Specify the baseline unigram marginals in a separate file LM, which must be in ngram-format(5) as well. If not specified, the baseline marginals are taken from the model to be adapted, but this might not be desirable, e.g., when Kneser-Ney smoothing was used.
-adapt-marginals-beta B
The exponential weight given to the ratio between adapted and baseline marginals. The default is 0.5.
Compute and output only the log ratio between the adapted and the baseline LM probabilities. These can be useful as a separate knowledge source in N-best rescoring.

The following options specify the operations performed on/with the LM constructed as per the options above.

Renormalize the main model by recomputing backoff weights for the given probabilities.
-prune threshold
Prune N-gram probabilities if their removal causes (training set) perplexity of the model to increase by less than threshold relative.
-prune-history-lm L
Read a separate LM from file L and use it to obtain the history marginal probabilities required for computing the entropy loss incurred by pruning an N-gram. The LM needs to only be of an order one less than the LM being pruned. If this option is not used the LM being pruned is used to compute history marginals. This option is useful because, as pointed out by Chelba et al. (2010), the lower-order N-gram probabilities in Kneser-Ney smoothed LMs are unsuitable for this purpose.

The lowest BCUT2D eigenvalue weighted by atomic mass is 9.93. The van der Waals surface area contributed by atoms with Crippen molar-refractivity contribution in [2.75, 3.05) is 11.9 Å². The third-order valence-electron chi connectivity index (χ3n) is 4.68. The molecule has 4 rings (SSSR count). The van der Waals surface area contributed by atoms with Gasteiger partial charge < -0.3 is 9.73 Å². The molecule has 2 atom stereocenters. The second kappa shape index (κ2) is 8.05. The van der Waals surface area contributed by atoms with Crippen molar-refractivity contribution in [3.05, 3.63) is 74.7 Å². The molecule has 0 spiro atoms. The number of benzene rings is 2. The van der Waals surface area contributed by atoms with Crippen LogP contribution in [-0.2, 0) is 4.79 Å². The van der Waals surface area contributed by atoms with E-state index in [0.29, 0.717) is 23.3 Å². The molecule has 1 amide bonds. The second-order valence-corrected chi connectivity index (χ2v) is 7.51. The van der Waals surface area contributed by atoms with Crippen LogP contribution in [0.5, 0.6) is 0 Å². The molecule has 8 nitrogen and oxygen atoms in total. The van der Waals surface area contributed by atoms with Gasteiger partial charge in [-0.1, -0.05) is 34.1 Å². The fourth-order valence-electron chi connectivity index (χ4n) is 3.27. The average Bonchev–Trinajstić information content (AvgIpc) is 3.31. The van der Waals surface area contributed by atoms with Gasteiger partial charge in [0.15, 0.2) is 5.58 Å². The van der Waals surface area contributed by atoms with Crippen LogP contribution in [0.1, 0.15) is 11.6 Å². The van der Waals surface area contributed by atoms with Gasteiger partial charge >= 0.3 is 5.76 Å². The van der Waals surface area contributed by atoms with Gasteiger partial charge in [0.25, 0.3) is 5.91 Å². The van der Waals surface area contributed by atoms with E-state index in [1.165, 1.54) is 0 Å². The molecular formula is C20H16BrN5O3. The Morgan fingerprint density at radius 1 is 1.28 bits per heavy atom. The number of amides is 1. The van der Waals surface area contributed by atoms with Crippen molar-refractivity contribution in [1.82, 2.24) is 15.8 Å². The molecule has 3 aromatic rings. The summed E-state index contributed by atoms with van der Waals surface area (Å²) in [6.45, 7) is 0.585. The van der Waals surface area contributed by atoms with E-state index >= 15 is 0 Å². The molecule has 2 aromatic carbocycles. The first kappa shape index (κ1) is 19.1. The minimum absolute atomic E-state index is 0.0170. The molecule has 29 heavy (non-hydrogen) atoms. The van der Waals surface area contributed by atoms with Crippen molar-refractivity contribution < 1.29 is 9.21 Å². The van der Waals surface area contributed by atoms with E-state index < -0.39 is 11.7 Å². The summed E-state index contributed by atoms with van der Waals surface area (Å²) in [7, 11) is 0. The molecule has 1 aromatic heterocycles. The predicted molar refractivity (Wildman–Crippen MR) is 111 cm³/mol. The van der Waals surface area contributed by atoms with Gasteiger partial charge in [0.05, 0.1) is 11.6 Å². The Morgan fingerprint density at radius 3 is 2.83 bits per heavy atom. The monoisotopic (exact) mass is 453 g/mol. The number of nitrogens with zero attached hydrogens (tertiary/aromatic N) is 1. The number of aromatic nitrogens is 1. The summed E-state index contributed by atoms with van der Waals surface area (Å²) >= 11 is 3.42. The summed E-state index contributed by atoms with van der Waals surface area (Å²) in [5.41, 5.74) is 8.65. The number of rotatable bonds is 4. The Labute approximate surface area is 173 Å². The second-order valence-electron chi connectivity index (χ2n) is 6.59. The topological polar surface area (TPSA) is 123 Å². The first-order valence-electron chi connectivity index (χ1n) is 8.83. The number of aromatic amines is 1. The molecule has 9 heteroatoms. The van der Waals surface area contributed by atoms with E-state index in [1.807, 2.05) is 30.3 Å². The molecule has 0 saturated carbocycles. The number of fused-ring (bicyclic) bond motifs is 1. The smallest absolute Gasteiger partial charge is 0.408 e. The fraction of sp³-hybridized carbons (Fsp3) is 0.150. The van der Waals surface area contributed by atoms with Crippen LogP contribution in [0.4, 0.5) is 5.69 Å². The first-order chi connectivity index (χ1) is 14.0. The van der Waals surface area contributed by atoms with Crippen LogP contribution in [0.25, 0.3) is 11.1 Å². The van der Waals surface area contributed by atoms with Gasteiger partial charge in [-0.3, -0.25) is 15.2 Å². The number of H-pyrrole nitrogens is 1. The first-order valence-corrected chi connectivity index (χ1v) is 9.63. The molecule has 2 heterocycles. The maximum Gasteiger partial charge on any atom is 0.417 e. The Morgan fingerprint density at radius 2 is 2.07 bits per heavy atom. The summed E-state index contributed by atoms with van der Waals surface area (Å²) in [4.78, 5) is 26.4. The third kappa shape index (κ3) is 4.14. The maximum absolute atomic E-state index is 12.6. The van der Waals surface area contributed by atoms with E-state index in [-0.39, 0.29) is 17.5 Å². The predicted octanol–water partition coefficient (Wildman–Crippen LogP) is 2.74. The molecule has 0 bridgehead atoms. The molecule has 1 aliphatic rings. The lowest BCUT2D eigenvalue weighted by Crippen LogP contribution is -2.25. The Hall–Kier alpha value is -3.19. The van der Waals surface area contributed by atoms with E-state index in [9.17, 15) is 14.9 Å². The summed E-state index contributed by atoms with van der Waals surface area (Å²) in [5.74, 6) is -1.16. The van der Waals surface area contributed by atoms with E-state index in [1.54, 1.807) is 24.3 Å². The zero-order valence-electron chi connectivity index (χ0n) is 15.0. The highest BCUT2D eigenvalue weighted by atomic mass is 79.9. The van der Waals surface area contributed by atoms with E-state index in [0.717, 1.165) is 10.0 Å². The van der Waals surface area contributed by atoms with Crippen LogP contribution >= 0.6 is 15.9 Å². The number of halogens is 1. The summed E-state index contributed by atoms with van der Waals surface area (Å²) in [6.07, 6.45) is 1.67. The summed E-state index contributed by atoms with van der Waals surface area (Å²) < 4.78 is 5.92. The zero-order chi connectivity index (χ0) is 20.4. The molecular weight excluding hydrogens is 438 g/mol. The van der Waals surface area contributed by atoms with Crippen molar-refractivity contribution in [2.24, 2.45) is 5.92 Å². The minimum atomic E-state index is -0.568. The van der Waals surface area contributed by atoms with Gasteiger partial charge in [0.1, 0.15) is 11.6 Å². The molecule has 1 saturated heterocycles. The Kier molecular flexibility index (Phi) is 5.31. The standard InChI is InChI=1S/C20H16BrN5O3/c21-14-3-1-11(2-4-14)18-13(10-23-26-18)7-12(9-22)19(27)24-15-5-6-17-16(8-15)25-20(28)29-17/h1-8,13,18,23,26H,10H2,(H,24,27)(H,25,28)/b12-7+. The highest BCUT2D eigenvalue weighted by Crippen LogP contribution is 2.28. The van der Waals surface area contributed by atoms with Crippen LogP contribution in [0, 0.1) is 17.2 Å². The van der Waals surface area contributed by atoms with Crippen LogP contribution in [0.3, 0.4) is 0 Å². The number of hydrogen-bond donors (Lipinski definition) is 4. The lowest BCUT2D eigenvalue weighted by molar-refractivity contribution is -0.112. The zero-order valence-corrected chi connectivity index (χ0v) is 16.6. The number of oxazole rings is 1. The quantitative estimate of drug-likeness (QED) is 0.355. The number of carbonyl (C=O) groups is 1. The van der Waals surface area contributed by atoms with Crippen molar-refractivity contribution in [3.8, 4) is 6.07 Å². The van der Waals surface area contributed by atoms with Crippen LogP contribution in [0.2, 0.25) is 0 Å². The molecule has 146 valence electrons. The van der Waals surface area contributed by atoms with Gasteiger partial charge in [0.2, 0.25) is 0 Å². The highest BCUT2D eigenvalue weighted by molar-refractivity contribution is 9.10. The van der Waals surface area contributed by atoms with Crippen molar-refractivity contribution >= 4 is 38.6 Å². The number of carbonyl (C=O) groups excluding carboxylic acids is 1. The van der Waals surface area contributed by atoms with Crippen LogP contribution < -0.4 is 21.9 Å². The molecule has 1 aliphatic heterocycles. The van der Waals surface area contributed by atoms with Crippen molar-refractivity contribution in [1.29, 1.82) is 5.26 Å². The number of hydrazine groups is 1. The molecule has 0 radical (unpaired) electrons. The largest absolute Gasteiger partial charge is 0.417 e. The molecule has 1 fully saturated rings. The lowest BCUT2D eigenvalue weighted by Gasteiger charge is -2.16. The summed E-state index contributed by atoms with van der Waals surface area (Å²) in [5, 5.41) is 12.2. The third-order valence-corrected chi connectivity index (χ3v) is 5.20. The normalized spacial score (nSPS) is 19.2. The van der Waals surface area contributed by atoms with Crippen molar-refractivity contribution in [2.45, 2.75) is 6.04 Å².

Prune N-gram probabilities that are lower than the corresponding backed-off estimates. This generates N-gram models that can be correctly converted into probabilistic finite-state networks.
-minprune n
Only prune N-grams of length at least n. The default (and minimum allowed value) is 2, i.e., only unigrams are excluded from pruning. This option applies to both -prune and -prune-lowprobs.
-rescore-ngram file
Read an N-gram LM from file and recompute its N-gram probabilities using the LM specified by the other options; then renormalize and evaluate the resulting new N-gram LM.